A: The spike protein may exist in three different forms after translation within the cell. First, the protein can be presented on the cell surface in its native form. Second, the protein can also be processed within the cell into different peptides, which can be presented by major histocompatibility complex class I and MHC class II molecules. MHC proteins play a key role in the adaptive branch of the immune system, presenting peptides on the cell surface for recognition by T cells. Finally, the protein may also be secreted into the extracellular space, where it may be recognized by B cells (which make antibodies) or taken up by antigen presenting cells and re-processed. The protein may be found on the surface of the cell in either its peptide form or its native form, likely until the cell dies or interacts with other immune cells.

 

Q: How long does the spike protein made by the body (generated by the COVID-19 vaccines) last in the body?

A: The protein lasts the same amount of time as other proteins made by the body. The exact time is not known, but it is estimated to be a few weeks.

 

Efficacy of COVID-19 Vaccines

 

Q: What does “vaccine efficacy” mean, and how was efficacy measured in the Pfizer-BioNTech, Moderna, Johnson & Johnson/Janssen and Oxford-AstraZeneca COVID-19 vaccine trials?

A: Vaccine efficacy refers to the percent reduction in cases of a disease among individuals who receive a vaccine compared with those who are unvaccinated. The primary efficacy endpoint in all the trials was clinical disease, meaning symptomatic COVID-19; reduction in infection, which would include both symptomatic COVID-19 as well as any positive test for SARS-CoV-2 in the absence of symptoms, was not assessed as a primary endpoint, although additional data utilizing serologic endpoints are being collected in all the trials. When the term “vaccine efficacy” is discussed in relation to these vaccines, it generally refers to efficacy at preventing clinical disease unless otherwise specified.

The primary endpoints for the Phase 3 trials of these vaccines were as follows:

  • Pfizer-BioNTech: Efficacy against PCR-confirmed symptomatic COVID-19 with onset at least 7 days after the second dose of vaccine among participants without serologic or virologic evidence of prior SARS-CoV-2 infection at baseline.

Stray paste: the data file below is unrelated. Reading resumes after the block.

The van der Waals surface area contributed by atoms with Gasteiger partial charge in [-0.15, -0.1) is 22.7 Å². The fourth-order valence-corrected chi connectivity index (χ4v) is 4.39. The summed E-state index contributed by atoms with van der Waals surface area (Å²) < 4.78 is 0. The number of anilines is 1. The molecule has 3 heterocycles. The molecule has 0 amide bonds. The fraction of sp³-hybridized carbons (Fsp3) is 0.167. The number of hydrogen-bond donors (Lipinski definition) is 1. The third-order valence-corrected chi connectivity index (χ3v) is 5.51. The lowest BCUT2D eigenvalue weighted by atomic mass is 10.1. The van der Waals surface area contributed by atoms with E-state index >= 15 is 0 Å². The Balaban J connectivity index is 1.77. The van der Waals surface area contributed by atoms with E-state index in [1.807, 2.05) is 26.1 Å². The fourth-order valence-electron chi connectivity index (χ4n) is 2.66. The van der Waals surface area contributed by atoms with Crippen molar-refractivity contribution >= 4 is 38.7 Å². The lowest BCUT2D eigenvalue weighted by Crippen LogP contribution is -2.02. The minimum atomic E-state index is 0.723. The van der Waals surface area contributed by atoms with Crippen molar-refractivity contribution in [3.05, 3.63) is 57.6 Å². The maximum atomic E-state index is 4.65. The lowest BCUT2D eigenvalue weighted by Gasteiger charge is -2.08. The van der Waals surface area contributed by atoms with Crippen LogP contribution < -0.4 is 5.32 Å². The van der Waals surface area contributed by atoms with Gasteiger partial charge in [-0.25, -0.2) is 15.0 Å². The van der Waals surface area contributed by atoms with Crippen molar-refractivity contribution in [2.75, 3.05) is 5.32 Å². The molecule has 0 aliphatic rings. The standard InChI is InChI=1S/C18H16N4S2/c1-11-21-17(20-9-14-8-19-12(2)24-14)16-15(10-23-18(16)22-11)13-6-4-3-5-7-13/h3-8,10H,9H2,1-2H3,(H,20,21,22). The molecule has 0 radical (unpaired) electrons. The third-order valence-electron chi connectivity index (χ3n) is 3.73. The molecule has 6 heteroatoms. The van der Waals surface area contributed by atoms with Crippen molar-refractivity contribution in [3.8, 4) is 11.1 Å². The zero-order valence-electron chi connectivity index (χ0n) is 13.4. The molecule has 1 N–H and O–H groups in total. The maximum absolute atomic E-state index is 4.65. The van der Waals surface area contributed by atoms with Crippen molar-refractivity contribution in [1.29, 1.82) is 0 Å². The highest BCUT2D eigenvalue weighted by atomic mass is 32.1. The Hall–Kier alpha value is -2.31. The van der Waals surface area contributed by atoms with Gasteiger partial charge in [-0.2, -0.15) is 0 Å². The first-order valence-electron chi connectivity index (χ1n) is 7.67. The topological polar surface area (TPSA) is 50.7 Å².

• Moderna: Efficacy against PCR-confirmed symptomatic COVID-19 with onset at least 14 days after the second dose of vaccine among participants without evidence of prior SARS-CoV-2 infection at baseline.
  • Johnson & Johnson/Janssen: Efficacy against PCR-confirmed moderate to severe/critical COVID-19 in the periods starting 14 days after vaccination and 28 days after vaccination among participants without evidence of prior SARS-CoV-2 infection at baseline.
  • Oxford-AstraZeneca: Efficacy against PCR-confirmed symptomatic COVID-19 starting 14 days after dose 2 of the vaccine.

 

Q: Are the mRNA vaccines more efficacious than the viral vector vaccines?

A: None of the COVID-19 vaccines have been directly compared head-to-head in the same population, and so the point estimates of vaccine efficacy for the mRNA vaccines (Moderna and Pfizer-BioNTech) and viral vector vaccines (Johnson & Johnson/Janssen and Oxford-AstraZeneca) cannot be directly compared with each other. The clinical trials for these vaccines were conducted at different times in different populations. Furthermore, the outcomes used to calculate the efficacy estimates differed between the studies (see previous question). The Pfizer-BioNTech, Moderna and Johnson & Johnson/Janssen vaccines have all been evaluated for emergency use authorization and met the efficacy criteria pre-specified by the FDA. They all have high efficacy, especially against severe COVID-19.

 

Q: When does immunity to symptomatic SARS-CoV-2 infection develop after completion of a COVID-19 vaccine series?